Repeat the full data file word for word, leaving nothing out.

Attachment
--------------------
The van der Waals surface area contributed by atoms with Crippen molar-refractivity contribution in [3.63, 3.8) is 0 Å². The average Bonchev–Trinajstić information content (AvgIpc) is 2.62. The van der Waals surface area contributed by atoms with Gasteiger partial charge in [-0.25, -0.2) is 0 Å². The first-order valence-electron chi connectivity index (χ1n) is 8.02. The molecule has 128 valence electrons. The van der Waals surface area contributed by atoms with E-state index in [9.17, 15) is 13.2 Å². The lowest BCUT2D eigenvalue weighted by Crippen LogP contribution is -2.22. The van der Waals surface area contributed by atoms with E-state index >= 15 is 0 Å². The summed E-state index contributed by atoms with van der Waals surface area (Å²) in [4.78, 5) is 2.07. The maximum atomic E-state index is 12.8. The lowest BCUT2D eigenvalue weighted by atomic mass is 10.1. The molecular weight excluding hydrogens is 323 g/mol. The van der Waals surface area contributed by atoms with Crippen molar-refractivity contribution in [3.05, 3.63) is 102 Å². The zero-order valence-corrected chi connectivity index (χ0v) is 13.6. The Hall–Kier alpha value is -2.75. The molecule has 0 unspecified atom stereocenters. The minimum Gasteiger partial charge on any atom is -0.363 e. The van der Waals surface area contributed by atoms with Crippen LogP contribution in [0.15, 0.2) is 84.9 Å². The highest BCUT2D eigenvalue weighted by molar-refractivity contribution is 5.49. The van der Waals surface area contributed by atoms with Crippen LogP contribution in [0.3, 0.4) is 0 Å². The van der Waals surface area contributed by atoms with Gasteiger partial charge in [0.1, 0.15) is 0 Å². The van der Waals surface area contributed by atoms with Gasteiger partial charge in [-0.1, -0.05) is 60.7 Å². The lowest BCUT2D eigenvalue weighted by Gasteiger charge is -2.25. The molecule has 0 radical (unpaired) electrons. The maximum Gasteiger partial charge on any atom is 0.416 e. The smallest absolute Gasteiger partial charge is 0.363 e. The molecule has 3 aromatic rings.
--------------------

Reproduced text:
The van der Waals surface area contributed by atoms with Crippen molar-refractivity contribution in [3.63, 3.8) is 0 Å². The average Bonchev–Trinajstić information content (AvgIpc) is 2.62. The van der Waals surface area contributed by atoms with Gasteiger partial charge in [-0.25, -0.2) is 0 Å². The first-order valence-electron chi connectivity index (χ1n) is 8.02. The molecule has 128 valence electrons. The van der Waals surface area contributed by atoms with E-state index in [9.17, 15) is 13.2 Å². The lowest BCUT2D eigenvalue weighted by Crippen LogP contribution is -2.22. The van der Waals surface area contributed by atoms with E-state index >= 15 is 0 Å². The summed E-state index contributed by atoms with van der Waals surface area (Å²) in [4.78, 5) is 2.07. The maximum atomic E-state index is 12.8. The lowest BCUT2D eigenvalue weighted by atomic mass is 10.1. The molecular weight excluding hydrogens is 323 g/mol. The van der Waals surface area contributed by atoms with Crippen molar-refractivity contribution in [3.05, 3.63) is 102 Å². The zero-order valence-corrected chi connectivity index (χ0v) is 13.6. The Hall–Kier alpha value is -2.75. The molecule has 0 unspecified atom stereocenters. The minimum Gasteiger partial charge on any atom is -0.363 e. The van der Waals surface area contributed by atoms with Crippen LogP contribution in [0.15, 0.2) is 84.9 Å². The highest BCUT2D eigenvalue weighted by molar-refractivity contribution is 5.49. The van der Waals surface area contributed by atoms with Crippen LogP contribution in [0.3, 0.4) is 0 Å². The van der Waals surface area contributed by atoms with Gasteiger partial charge in [0.1, 0.15) is 0 Å². The van der Waals surface area contributed by atoms with Gasteiger partial charge in [-0.1, -0.05) is 60.7 Å². The lowest BCUT2D eigenvalue weighted by Gasteiger charge is -2.25. The molecule has 0 radical (unpaired) electrons. The maximum Gasteiger partial charge on any atom is 0.416 e. The smallest absolute Gasteiger partial charge is 0.363 e. The molecule has 3 aromatic rings.